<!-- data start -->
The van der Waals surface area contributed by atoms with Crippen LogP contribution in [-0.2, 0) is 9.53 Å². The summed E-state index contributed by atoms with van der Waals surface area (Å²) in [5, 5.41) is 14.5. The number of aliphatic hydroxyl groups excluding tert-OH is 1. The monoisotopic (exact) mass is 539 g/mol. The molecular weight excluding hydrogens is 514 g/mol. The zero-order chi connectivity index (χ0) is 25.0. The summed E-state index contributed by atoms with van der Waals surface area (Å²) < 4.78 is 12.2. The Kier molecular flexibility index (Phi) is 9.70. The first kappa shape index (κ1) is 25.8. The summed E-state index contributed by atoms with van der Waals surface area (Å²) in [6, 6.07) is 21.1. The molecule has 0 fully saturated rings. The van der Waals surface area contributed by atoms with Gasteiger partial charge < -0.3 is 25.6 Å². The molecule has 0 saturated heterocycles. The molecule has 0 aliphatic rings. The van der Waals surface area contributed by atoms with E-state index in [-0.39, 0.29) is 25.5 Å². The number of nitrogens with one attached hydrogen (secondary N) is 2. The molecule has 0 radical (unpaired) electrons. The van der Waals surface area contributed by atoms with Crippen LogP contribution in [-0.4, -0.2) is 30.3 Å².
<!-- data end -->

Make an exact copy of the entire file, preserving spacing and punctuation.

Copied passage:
The van der Waals surface area contributed by atoms with Crippen LogP contribution in [-0.2, 0) is 9.53 Å². The summed E-state index contributed by atoms with van der Waals surface area (Å²) in [5, 5.41) is 14.5. The number of aliphatic hydroxyl groups excluding tert-OH is 1. The monoisotopic (exact) mass is 539 g/mol. The molecular weight excluding hydrogens is 514 g/mol. The zero-order chi connectivity index (χ0) is 25.0. The summed E-state index contributed by atoms with van der Waals surface area (Å²) < 4.78 is 12.2. The Kier molecular flexibility index (Phi) is 9.70. The first kappa shape index (κ1) is 25.8. The summed E-state index contributed by atoms with van der Waals surface area (Å²) in [6, 6.07) is 21.1. The molecule has 0 fully saturated rings. The van der Waals surface area contributed by atoms with Gasteiger partial charge < -0.3 is 25.6 Å². The molecule has 0 saturated heterocycles. The molecule has 0 aliphatic rings. The van der Waals surface area contributed by atoms with E-state index in [-0.39, 0.29) is 25.5 Å². The number of nitrogens with one attached hydrogen (secondary N) is 2. The molecule has 0 radical (unpaired) electrons. The van der Waals surface area contributed by atoms with Crippen LogP contribution in [-0.4, -0.2) is 30.3 Å².